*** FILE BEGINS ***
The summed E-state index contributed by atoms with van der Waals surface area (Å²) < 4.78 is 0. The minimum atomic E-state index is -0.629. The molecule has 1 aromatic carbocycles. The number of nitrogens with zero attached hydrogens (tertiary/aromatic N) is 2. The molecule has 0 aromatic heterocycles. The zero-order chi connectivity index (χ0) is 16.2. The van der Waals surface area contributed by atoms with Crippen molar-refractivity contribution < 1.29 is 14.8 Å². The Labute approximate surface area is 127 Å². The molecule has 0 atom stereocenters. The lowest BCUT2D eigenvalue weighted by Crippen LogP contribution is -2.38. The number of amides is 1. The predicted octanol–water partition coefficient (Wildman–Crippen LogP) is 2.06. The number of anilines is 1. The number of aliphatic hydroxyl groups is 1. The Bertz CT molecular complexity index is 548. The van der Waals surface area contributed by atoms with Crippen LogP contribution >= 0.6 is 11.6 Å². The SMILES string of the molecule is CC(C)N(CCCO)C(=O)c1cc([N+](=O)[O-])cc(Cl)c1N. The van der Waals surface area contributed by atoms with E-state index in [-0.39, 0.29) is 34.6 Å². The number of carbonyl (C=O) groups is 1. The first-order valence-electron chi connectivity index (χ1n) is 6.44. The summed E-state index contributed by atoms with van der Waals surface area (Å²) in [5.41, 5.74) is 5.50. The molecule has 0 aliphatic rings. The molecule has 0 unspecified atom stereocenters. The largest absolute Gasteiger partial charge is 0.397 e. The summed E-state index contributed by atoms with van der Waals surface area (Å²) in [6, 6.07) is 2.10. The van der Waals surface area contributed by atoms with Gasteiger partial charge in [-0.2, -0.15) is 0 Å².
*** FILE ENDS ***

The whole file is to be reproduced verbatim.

The summed E-state index contributed by atoms with van der Waals surface area (Å²) < 4.78 is 0. The minimum atomic E-state index is -0.629. The molecule has 1 aromatic carbocycles. The number of nitrogens with zero attached hydrogens (tertiary/aromatic N) is 2. The molecule has 0 aromatic heterocycles. The zero-order chi connectivity index (χ0) is 16.2. The van der Waals surface area contributed by atoms with Crippen molar-refractivity contribution < 1.29 is 14.8 Å². The Labute approximate surface area is 127 Å². The molecule has 0 atom stereocenters. The lowest BCUT2D eigenvalue weighted by Crippen LogP contribution is -2.38. The number of amides is 1. The predicted octanol–water partition coefficient (Wildman–Crippen LogP) is 2.06. The number of anilines is 1. The number of aliphatic hydroxyl groups is 1. The Bertz CT molecular complexity index is 548. The van der Waals surface area contributed by atoms with Crippen LogP contribution >= 0.6 is 11.6 Å². The SMILES string of the molecule is CC(C)N(CCCO)C(=O)c1cc([N+](=O)[O-])cc(Cl)c1N. The van der Waals surface area contributed by atoms with E-state index in [-0.39, 0.29) is 34.6 Å². The number of carbonyl (C=O) groups is 1. The first-order valence-electron chi connectivity index (χ1n) is 6.44. The summed E-state index contributed by atoms with van der Waals surface area (Å²) in [5.41, 5.74) is 5.50. The molecule has 0 aliphatic rings. The molecule has 0 unspecified atom stereocenters. The largest absolute Gasteiger partial charge is 0.397 e. The summed E-state index contributed by atoms with van der Waals surface area (Å²) in [6, 6.07) is 2.10. The van der Waals surface area contributed by atoms with Gasteiger partial charge in [-0.2, -0.15) is 0 Å².